I came to understand that it has never been that I didn’t have enough to give them when I was tired, but that I wasn’t enough ever. The lack of sleep has led to mornings with my Bible open in my lap well after they all wake for the day. It causes me to pray out loud, in front of my children {gasp} when I don’t have the words and I can’t figure how to get through some struggle my children find themselves in. The lack of sleep has posted scripture to my fridge where beginning readers have sounded out the words while grabbing a glass of milk. I am not enough for my children, but I can always point them to the One who is.

This ramble is typed as my baby girl is snoozing on the sofa after being awake for several hours last night. Which has caused plans to be altered and grace to be begged from people I’d rather not ask it of. Humility is something that lack of sleep has taught me as well. When you are overtired you are frequently late, often impatient, and usually a bit of a wreck. If you can be humble through those days (or months…or years) you will find more joy in this journey.

At a low point in my sleep story; a time where I really thought my girl should be sleeping and I was frustrated, exhausted, and angry, I talked about it all of the time. Everyone knew that my child didn’t sleep. Everyone had suggestions and sympathy. I was grateful for both, though the empathy from the exhausted mommas in my circle was what got me through. That “we are in this together” was something I hadn’t expected from lack of sleep and my friends. Coffee was shared over stories of zombie-like stretches of time from other mommas who were currently sleep-deprived by tiny humans. Knowing that other women were doing their personal best in consideration of their lack of sleep was, and is still, inspiring to me. It helps me to keep doing what I do all day…and many of the nights.

Not just that these friends were exhausted, but that they were willing to talk about it, to share the shitty sleep situations they found themselves in, as simple realities. This made a difference somehow. Through these conversations I learned that my kid wasn’t weird, well, wasn’t unusual in her sleep patterns at least. I mean, she’s my kid, she’s going to be weird. I saw that all manner of sleep or not is pretty common among littles. No one ever told me that pre-kid. I thought the baby would learn to sleep over the first year or so and we’d settle into a good pattern after that, maybe waking earlier than I’d like on the weekends, but otherwise enough sleep would be had by all. This is SO untrue.

I was thankful to have women in my circle who listened to me and heard that I could absolutely not do one more week of this! And then stood with me as I’ve done two more years of it. The kindness and grace of this village of mine has been astounding. I have never felt judged because I can’t get my child(ren) to sleep. I have simply felt held in the space we have created where it’s okay to not be able to do a thing.

Hear me also when I say my sweet husband has been there with me every single night. While he does not often get up to lull a sleepless little, he does hold me up on the days I can barely see through to the end. He makes meals, ensures I’m taking my vitamins, pours me water and wine, plays ball in the street in the afternoons to tucker them out…He cares well for me so that I can care for them. This is what I most need. Though, when he gets up for work at three in the morning and tucks a babe back in so that I dont have to get up with her again? That’s pretty amazing too.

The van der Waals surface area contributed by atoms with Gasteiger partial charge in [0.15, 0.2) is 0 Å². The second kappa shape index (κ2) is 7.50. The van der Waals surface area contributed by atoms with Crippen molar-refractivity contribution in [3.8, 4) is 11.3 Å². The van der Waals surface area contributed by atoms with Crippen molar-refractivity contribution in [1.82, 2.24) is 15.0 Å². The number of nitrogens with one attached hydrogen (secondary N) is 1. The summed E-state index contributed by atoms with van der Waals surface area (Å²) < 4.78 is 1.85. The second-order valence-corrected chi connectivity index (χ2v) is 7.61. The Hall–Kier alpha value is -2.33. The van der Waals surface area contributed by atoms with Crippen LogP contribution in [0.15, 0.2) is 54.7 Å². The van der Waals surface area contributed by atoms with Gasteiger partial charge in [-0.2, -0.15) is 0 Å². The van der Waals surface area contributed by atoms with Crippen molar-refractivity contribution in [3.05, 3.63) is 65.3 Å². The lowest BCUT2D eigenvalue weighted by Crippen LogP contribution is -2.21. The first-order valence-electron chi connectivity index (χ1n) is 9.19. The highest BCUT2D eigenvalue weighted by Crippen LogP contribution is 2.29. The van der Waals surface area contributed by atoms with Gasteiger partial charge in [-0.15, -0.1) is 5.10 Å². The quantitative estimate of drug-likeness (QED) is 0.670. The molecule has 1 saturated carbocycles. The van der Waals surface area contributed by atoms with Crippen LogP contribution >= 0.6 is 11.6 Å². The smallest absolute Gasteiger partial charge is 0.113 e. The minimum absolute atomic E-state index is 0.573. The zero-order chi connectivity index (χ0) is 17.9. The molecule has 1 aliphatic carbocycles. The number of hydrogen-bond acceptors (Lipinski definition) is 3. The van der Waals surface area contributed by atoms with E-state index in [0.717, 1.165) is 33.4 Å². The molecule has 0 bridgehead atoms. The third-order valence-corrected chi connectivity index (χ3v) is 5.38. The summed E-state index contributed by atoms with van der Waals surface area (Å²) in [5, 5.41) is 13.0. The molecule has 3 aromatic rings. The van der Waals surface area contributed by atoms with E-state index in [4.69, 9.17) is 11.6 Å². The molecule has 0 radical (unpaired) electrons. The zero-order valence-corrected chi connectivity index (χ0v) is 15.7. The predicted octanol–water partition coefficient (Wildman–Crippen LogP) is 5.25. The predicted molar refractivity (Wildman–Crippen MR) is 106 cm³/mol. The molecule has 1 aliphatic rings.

Yes, the lack of quality sleep is hard. Yes, on the nights they all sleep through I do sort of brace myself for the next wave of poor sleep to hit us. Yes, I really do want my littles to be well rested.

But I live here.

Here in this space where sleep is highly valued and extremely appreciated when it does come. I have a feeling I’ve still got awhile in this place.

While I am tired this morning, and I will want a nap this afternoon, I’m thankful for all of the lessons that lack of sleep has brought me. They will serve me well this day, and maybe tonight will be the night that we will all sleep.

Beach Days

I’ve been practicing seeing the moments as they fly by me. The past couple of days are a good example of that. So many times I’ve thought about how grateful I am. Even though I had a bad attitude for most of this day and felt overall, in general “blech” there were so many times I felt supremely over-blessed.

First of all I get to wake up in my camper, on a beautiful piece of quiet land. I mean, who’s husband does that? Volunteers to help at a store that is failing, struggling, so that his girl can camp for six weeks?! I guess mine does and I can’t help but know how selfless that is.

Second I get to sit at the beach…in the sunshine…not really doing anything. Sure my kids were whiney and needy and the teeny did lose her cool more than once, but we were at the beach for crying out loud. Do I have any right to complain if I sat on the beach all afternoon? I’m thinking that’s a unanimous “NO!”, right? While I would’ve liked to read my book and take a nap, it was a gift of a day and I can not deny that.

If I typed out all of the small moments that have made these days NOT worth whining over this post would be crazy long. Here are just a couple; I made an amazing sandwich on focaccia (don’t judge my lack of carb restraint) from the local farmers market (yummm) and ate it at the picnic table in SILENCE! I grabbed a great Summer food book at the library, where my dog was not insane for twenty minutes. I sat outside after kids went to sleep with the man I love, I watched a hundred dragonflies dip and dive in the shade. Those are just a few highlights, but man I should not have been the moody, cranky person that I was yesterday.